When the Rehabilitation Center at Hollywood Hills submitted its 43-page emergency management plan to county administrators in July, it included details on how the home would maintain clean linen, distribute canned food and ensure residents had access to hand sanitizers.
It made no mention of how residents would be kept cool if the home’s power was lost.
That was a tragic oversight: On Wednesday, health regulators said, eight residents of the rehabilitation center succumbed to cardiac and respiratory failure after a portable air cooling system malfunctioned.
The home’s failure to foresee the catastrophic consequences of an air-conditioning meltdown — and Broward County’s failure to insist that the home do so — point to a serious statewide problem. Florida’s emergency planning system for long-term care facilities has been the government equivalent of a take-home exam: Providers administer the exercise themselves, drill themselves and are expected to honestly report on their shortcomings and correct them.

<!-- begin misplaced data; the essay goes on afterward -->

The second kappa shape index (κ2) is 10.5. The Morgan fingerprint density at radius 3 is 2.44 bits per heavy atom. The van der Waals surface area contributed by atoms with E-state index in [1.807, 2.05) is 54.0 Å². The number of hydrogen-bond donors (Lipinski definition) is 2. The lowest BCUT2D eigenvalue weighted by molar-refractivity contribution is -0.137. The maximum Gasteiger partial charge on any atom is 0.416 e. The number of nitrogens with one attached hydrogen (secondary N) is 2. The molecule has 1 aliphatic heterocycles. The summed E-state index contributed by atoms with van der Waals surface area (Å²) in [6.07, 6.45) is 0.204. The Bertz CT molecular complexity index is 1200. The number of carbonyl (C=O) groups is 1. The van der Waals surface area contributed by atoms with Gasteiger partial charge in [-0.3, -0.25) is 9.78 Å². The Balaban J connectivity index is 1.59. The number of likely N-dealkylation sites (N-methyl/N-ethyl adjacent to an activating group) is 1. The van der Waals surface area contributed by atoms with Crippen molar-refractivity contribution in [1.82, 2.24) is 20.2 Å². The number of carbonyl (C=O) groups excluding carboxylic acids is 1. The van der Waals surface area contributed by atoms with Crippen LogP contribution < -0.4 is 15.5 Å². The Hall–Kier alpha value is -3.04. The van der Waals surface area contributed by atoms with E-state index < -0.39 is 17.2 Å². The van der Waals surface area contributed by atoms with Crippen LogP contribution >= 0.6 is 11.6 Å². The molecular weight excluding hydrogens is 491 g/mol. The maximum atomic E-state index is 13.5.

A top official with the Hollywood nursing home declined to comment on this story.
Most long-term care facilities “don’t have an emergency management plan that is worth the paper it’s written on,” said the state’s first elder affairs secretary, Bentley Lipscomb. He added: “Because nobody requires them to. They are only required to keep patients barely alive.”